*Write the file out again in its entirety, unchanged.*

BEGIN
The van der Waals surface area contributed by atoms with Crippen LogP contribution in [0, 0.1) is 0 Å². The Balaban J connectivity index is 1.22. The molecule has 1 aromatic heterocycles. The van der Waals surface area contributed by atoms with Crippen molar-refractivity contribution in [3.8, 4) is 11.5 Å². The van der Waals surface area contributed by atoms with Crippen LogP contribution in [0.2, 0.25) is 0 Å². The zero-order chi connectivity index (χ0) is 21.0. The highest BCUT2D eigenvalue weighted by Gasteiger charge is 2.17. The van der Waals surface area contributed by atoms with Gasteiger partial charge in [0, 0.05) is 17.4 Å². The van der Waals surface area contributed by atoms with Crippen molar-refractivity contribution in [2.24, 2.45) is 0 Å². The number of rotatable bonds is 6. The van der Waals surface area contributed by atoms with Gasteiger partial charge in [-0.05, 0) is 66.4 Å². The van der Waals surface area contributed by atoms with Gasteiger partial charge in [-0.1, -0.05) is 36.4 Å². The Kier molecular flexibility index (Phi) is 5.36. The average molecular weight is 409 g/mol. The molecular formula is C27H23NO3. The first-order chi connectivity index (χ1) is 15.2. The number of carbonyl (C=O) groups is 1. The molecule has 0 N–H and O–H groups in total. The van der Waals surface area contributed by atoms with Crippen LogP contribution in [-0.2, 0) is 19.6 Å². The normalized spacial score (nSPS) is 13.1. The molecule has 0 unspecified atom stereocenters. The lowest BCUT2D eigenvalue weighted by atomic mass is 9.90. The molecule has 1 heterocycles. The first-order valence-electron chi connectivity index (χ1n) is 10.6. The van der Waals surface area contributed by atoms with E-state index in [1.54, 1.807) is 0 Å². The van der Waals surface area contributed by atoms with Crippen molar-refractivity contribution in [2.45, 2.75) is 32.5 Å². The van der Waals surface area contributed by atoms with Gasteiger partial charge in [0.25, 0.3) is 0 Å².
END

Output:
The van der Waals surface area contributed by atoms with Crippen LogP contribution in [0, 0.1) is 0 Å². The Balaban J connectivity index is 1.22. The molecule has 1 aromatic heterocycles. The van der Waals surface area contributed by atoms with Crippen molar-refractivity contribution in [3.8, 4) is 11.5 Å². The van der Waals surface area contributed by atoms with Crippen LogP contribution in [0.2, 0.25) is 0 Å². The zero-order chi connectivity index (χ0) is 21.0. The highest BCUT2D eigenvalue weighted by Gasteiger charge is 2.17. The van der Waals surface area contributed by atoms with Gasteiger partial charge in [0, 0.05) is 17.4 Å². The van der Waals surface area contributed by atoms with Crippen molar-refractivity contribution in [2.24, 2.45) is 0 Å². The number of rotatable bonds is 6. The van der Waals surface area contributed by atoms with Gasteiger partial charge in [-0.05, 0) is 66.4 Å². The van der Waals surface area contributed by atoms with Gasteiger partial charge in [-0.1, -0.05) is 36.4 Å². The Kier molecular flexibility index (Phi) is 5.36. The average molecular weight is 409 g/mol. The molecular formula is C27H23NO3. The first-order chi connectivity index (χ1) is 15.2. The number of carbonyl (C=O) groups is 1. The molecule has 0 N–H and O–H groups in total. The van der Waals surface area contributed by atoms with Crippen LogP contribution in [-0.2, 0) is 19.6 Å². The normalized spacial score (nSPS) is 13.1. The molecule has 0 unspecified atom stereocenters. The lowest BCUT2D eigenvalue weighted by atomic mass is 9.90. The molecule has 1 heterocycles. The first-order valence-electron chi connectivity index (χ1n) is 10.6. The van der Waals surface area contributed by atoms with E-state index in [1.54, 1.807) is 0 Å². The van der Waals surface area contributed by atoms with Crippen molar-refractivity contribution in [2.45, 2.75) is 32.5 Å². The van der Waals surface area contributed by atoms with Gasteiger partial charge in [0.25, 0.3) is 0 Å².